As in 2008, there will be Republican pick-ups where they win by a large margin. What about the close ones? In sports they say that the good teams win the close ones. Is it the same here?
In 2008, it wasn't. Not surprisingly, since more Republican seats were in play, more were decided by 10% or less. They pretty much broke evenly.
In 2008, four of the five forecasters made forecasts. Real Clear Politics, which is favoring the GOP most this year, did not. When all of them agreed on their forecast, flipping or not, the party they agreed on won 79 of 80 times. I think we can count on those. The good news for Democrats is that right now they only all agree on 15 Democratic seats that'll flip.
They did fairly well on the seats that actually flipped. The Crystal Ball was the only one that made predictions on all of them. Larry Sabato got 80% of them right.
Because the Crystal Ball predicted every race their winning percentage was lower. They got 75% right. If they're 75% right this year, the GOP will get a net 21 of the seats they have flipping now. The Crystal Ball has indicated they'll move more seats to the Republicans. Considering he still has 31 seats in toss-up, this number will grow.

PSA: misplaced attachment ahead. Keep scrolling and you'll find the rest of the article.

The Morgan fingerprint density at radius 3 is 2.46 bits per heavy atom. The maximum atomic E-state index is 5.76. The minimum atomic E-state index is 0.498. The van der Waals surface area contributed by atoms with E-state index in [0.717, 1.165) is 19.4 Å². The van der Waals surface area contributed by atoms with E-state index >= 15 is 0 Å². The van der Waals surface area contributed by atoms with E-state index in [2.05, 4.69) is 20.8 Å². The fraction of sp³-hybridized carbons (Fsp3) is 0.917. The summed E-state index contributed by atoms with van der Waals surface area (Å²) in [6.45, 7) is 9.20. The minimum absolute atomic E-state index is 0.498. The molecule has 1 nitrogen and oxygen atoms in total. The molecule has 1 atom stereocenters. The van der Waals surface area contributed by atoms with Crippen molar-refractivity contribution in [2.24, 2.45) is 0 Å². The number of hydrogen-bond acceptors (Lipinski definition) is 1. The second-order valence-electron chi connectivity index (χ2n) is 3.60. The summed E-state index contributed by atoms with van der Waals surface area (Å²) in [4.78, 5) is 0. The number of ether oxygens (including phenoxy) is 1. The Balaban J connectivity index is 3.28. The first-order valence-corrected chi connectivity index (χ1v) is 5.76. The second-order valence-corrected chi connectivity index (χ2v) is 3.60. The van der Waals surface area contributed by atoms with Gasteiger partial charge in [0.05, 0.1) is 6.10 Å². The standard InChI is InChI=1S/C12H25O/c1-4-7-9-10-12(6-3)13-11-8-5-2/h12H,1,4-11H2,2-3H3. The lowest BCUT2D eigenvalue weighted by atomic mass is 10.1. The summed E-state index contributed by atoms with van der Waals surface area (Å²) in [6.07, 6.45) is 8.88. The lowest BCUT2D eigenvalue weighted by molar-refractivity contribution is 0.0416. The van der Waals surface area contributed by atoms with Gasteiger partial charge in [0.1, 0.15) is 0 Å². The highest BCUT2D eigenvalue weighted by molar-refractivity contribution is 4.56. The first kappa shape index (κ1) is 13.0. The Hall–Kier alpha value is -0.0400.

Three forecasters left seats in the toss-up category in 2008. As they expected these seats broke fairly evenly. If all of the seats Cook predicts to flip do, as they did in 2008, and the toss-ups break evenly, the Republicans will be win a net off 44. Based on Rothenberg, it'd be a net 34. CQ would have a net of 33.